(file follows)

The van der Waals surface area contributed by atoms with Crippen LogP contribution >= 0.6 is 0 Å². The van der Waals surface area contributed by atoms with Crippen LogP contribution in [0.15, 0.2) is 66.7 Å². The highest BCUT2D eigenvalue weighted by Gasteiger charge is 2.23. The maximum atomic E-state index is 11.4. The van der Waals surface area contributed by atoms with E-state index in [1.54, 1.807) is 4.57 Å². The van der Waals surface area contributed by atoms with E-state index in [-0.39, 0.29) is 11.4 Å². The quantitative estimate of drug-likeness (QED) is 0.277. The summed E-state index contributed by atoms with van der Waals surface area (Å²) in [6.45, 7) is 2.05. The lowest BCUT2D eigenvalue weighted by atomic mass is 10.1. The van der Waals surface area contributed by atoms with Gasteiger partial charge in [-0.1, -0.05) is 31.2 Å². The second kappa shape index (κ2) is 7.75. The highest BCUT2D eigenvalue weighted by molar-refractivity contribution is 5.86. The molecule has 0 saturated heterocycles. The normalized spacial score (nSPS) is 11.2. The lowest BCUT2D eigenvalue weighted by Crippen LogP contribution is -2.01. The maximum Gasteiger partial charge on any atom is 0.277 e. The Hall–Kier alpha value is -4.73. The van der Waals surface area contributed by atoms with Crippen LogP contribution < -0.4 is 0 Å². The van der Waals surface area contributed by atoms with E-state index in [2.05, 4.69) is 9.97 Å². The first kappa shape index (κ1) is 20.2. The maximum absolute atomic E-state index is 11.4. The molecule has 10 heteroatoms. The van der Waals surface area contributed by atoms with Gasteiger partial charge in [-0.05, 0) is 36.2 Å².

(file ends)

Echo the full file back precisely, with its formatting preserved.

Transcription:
The van der Waals surface area contributed by atoms with Crippen LogP contribution >= 0.6 is 0 Å². The van der Waals surface area contributed by atoms with Crippen LogP contribution in [0.15, 0.2) is 66.7 Å². The highest BCUT2D eigenvalue weighted by Gasteiger charge is 2.23. The maximum atomic E-state index is 11.4. The van der Waals surface area contributed by atoms with E-state index in [1.54, 1.807) is 4.57 Å². The van der Waals surface area contributed by atoms with E-state index in [-0.39, 0.29) is 11.4 Å². The quantitative estimate of drug-likeness (QED) is 0.277. The summed E-state index contributed by atoms with van der Waals surface area (Å²) in [6.45, 7) is 2.05. The lowest BCUT2D eigenvalue weighted by atomic mass is 10.1. The van der Waals surface area contributed by atoms with Gasteiger partial charge in [-0.1, -0.05) is 31.2 Å². The second kappa shape index (κ2) is 7.75. The highest BCUT2D eigenvalue weighted by molar-refractivity contribution is 5.86. The molecule has 0 saturated heterocycles. The normalized spacial score (nSPS) is 11.2. The lowest BCUT2D eigenvalue weighted by Crippen LogP contribution is -2.01. The maximum Gasteiger partial charge on any atom is 0.277 e. The Hall–Kier alpha value is -4.73. The van der Waals surface area contributed by atoms with Crippen LogP contribution < -0.4 is 0 Å². The van der Waals surface area contributed by atoms with E-state index in [2.05, 4.69) is 9.97 Å². The first kappa shape index (κ1) is 20.2. The maximum absolute atomic E-state index is 11.4. The molecule has 10 heteroatoms. The van der Waals surface area contributed by atoms with Gasteiger partial charge in [-0.05, 0) is 36.2 Å².